The Work-Place Honeymoon Stage …is Over

Unlike my usual posts, this one isn’t about a particular case, patient or exclusive veterinary experience. This post falls under the venting category and serves two important purposes.

  1. Venting (everyone needs an outlet)
  2. Documentation of events (just in case)

There have been concerning changes at my work-place over the last couple months, and largely have to do with my boss/practice owner, who I’ll refer to as Dr. Cray. These changes and the current conditions at work are certainly not unique to the veterinary field. Unfortunately, I know situations like these can plague any professional field and work-place. I also know there are far worse working conditions and nightmare bosses out there than what I’ve experienced.

So, if you already know that there is nothing I can say to make it worth your time to read the following gripes, complaints, emotion portrayals and speculations, then I recommend passing on this one. Otherwise, I’m an open venue to opinions, thoughts, shared experiences…please feel free to comment or message me.


When the work-place honeymoon stage is over…

During my interview back in January, Dr. Cray made a great first impression. Out-going, charismatic, enthusiastic, charming and equipped with a great sense of humor. Afterr 20 years working as an ambulatory vet, she still appeared to be very much in love with her job. After the working interview, I remember thinking ‘Wow, I hope someday my clients like me that much.’ The admiration, appreciation and respect that clients had for her was irrefuteable. Some ever professed how much they adored her during the appointments. She was friendly and kind to me, and told me she had been waiting a avery long time to have an associate. She mentioned in passing that the last two associates she hired quit within the first month. Hindsight: Red Flag #1.

Within a month of starting work, I began seeing appointments and we split emergency on call 50/50. She was an endless source of support, encouragement, advice and constantly reassured me that she would never ‘throw me to the wolves.’ The first 6 weeks were the golden weeks, when we could do no wrong, talked endlessly about cases, life, experiences, teamed-up on on a in-patient laceration and fed off of each other’s enthusiasm. Every morning, I was excited to go to work and was oblivious that unbeknownst to me, this Honeymoon Stage would be wrapping up shortly.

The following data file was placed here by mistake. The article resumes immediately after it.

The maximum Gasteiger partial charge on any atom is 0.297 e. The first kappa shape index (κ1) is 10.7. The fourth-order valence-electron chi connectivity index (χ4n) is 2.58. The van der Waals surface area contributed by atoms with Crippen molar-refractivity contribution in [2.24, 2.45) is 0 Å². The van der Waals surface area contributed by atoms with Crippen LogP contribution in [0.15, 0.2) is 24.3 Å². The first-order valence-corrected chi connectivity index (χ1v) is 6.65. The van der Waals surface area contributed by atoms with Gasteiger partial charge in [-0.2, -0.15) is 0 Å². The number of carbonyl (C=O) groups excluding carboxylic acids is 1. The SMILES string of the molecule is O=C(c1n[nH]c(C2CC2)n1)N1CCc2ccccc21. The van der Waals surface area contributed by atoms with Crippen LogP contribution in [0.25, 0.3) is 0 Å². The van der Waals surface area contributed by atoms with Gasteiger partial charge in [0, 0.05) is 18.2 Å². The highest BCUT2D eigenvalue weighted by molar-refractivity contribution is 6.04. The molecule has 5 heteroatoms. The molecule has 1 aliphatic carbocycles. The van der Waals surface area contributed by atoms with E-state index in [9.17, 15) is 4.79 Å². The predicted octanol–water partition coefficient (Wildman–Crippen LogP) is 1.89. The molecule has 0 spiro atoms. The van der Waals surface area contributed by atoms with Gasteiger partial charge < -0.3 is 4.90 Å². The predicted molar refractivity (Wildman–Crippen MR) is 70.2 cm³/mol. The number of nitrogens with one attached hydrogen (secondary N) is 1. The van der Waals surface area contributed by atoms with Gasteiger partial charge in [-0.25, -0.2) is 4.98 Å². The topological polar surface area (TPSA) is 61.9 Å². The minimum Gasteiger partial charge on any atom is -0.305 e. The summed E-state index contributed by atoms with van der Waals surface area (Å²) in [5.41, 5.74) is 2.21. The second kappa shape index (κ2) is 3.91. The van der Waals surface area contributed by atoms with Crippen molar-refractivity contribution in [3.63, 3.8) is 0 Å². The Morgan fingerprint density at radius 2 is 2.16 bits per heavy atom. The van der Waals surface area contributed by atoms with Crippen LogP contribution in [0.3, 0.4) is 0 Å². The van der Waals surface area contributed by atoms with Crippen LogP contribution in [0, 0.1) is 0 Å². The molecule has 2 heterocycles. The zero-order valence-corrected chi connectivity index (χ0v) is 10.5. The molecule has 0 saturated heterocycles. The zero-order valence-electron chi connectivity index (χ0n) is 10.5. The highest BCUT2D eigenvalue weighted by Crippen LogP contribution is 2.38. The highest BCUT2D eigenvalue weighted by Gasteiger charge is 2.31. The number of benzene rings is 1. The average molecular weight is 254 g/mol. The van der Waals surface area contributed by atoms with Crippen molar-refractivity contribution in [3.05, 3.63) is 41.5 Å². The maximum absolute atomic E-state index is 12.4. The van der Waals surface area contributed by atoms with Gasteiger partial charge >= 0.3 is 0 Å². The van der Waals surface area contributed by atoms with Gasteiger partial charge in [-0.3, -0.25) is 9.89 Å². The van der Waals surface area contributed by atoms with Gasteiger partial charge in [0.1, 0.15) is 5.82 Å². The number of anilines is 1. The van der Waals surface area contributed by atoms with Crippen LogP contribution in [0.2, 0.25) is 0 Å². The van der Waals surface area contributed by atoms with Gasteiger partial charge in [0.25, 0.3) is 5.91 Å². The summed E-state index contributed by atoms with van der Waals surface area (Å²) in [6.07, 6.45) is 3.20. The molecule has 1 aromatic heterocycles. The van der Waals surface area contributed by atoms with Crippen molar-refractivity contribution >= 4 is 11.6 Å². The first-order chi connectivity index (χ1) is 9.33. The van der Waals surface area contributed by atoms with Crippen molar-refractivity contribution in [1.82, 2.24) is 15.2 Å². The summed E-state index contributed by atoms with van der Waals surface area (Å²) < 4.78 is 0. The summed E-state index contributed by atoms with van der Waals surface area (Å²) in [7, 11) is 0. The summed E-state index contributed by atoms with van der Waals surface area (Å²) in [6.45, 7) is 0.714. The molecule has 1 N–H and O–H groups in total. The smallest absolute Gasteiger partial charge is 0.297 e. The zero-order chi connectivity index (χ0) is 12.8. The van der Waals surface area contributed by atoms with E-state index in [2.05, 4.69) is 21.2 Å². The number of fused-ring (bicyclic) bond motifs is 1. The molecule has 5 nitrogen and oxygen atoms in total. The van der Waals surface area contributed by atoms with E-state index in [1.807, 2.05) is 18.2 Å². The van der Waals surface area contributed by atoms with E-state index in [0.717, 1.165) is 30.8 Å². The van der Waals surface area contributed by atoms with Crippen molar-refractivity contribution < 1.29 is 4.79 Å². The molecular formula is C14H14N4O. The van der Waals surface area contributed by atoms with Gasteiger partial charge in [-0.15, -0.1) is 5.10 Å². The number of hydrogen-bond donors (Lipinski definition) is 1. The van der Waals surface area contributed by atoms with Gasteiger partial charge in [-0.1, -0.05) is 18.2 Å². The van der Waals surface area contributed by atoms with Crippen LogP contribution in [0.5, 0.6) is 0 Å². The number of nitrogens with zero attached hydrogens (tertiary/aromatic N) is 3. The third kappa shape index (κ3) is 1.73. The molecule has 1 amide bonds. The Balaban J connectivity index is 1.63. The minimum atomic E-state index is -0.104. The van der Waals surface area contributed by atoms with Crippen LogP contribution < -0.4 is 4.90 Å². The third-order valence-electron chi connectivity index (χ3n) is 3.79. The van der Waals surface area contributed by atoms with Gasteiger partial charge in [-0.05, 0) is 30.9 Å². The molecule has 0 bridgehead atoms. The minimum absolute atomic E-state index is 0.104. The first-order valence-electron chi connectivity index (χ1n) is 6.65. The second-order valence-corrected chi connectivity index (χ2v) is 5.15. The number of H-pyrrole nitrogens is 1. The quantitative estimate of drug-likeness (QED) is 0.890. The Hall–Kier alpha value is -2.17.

During the internship, I was the “ER magnet.” Meaning, if I was on call, everyone could expect at least one emergency. This carried over to my new job once I started taking on-call. My first weekend was jam-packed with ERs, and I had back-to-back overnight ERs. The ERs came in waves, spilling into the weekdays. With at least 3 ER calls a day and a schedule entired booked with apppointments, we had to divide and conquer. At the end of the week, she said “Thank goodness you are here. I would not have been able to it without you.” That is the last kind thing I remember her saying to me.

Around week 8, I started to notice passive aggressive remarks directed at me. I gave them no mind, since you never know what people are going through outside of work. I remained pleasant, out-going and supportive. Then I became acutely aware that while I received microaggression, the rest of her employees faced direct aggression. I remember thinking that her way of dealing with stress, by treating others like pin-cushions, was both unprofessional and unkind. She would usually target one person on any given day, or sometimes for weeks at a time. They received relentless redicule, demeaning comments, interrogation and agregious amounts of blame- for anything and everything. Sometimes people were targeted after making a mistake, sometimes it appeared to be random.

I was not quick to realize that her passive aggressive comments towards me were replaced by the cold shoulder technique. This cold shoulder, silent treatment and general indifference to my presence lasted a couple weeks. This was the calm-before-the-storm stage, and the air was constantly charged with tension. In the office, you could feel and see the tension enter the room with her. As just as it arrived, she took it with her when she left. I noticed employees sigh quietly with relief after she would leave for the day. It was until she left that I realized we were all holding our breaths, and figuratively navigating the egg-shell laden office.

At this point, I still chalked everything up to “she must be going through something, and like everything, this will pass.” Probably because I was trying to create the reality I wanted by altering my perspective. To employees who had been around for awhile, all of this was nothing new. Employees either silently accepted this as the way things are, or they quit. This lead to constantly revolving door of employees. Red Flag #2.


the Revolving Door

I was told employees were rarely fired because Dr. Cray didn’t want to risk them receiving unemployment. Instead, she used her own technique that she referred to as “driving them out.” She insisted the office manager do this as well. Basically, make them so miserable at work that they quit. Make working there unbearable.